Like all criminal organizations, however, the Colombos needed a way to launder their cash — to make their dirty money appear legitimate, if law enforcement ever asked.
An example of money laundering included the Florida Lottery, when a Miami drug dealer bought winning tickets from people. When police — and the IRS — asked how he made his money, he could claim he got lucky playing the lottery.
Florida’s check-cashing stores have been a mecca for criminals.
Until recently, the stores escaped any real enforcement or oversight in Florida. And criminals have exploited that to launder millions, often by issuing checks from one phony business to another, creating a shell game to disguise the source of the money.
They turn those checks into cash often at convenience stores, where the check-cashers either ignore the suspicious activity or are willing participants.
Akel was an essential part of the Colombo’s money-laundering operation, using Akel Market’s unlicensed check-cashing store, court documents show.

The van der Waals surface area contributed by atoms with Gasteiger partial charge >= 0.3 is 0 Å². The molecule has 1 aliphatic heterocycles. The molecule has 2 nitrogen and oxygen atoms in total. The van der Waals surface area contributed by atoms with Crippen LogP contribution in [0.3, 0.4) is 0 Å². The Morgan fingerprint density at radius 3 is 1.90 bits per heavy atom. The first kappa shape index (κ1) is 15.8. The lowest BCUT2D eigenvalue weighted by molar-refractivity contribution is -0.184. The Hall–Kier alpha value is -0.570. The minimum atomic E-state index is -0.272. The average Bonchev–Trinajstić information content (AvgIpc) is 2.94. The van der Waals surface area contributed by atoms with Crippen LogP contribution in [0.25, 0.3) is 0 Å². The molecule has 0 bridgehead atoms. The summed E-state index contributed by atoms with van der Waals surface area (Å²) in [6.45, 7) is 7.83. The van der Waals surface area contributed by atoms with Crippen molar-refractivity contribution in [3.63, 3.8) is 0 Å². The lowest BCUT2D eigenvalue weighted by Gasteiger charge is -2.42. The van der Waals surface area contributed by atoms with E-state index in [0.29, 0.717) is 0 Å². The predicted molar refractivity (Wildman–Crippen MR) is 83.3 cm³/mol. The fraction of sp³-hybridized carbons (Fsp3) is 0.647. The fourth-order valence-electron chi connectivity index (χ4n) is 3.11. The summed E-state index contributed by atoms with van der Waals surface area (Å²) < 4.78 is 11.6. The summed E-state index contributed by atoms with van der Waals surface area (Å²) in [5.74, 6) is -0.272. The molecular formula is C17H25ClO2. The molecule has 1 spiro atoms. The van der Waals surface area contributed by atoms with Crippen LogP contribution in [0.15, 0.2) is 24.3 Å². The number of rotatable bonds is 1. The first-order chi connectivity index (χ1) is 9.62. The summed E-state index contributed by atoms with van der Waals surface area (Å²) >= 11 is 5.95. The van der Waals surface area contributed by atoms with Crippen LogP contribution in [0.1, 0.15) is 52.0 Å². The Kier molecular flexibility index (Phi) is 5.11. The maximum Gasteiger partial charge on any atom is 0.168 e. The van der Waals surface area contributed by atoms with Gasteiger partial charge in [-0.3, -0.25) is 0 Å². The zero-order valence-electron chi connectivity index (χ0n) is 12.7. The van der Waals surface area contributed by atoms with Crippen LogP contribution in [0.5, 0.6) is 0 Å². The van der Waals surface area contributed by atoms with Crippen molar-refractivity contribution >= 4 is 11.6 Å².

But the Colombos weren’t his only customers.
The Tampa-based Trafficante crime family, Florida’s largest original mob family, ran a lucrative money-laundering business through several check-cashing stores, with Akel’s help. In 1999, he cashed six checks over two weeks for the Trafficantes, worth a combined $90,000, according to court records.
Later that year, he helped the operators of a multi-state Ponzi scheme when he cashed their $270,000 check.
All of these schemes were illegal, and federal authorities took notice.
In 2000, Akel and 17 other members in the Colombo scheme were indicted. A few months later, the FBI arrested 19 members of the Trafficante crime family, led by John Mamone.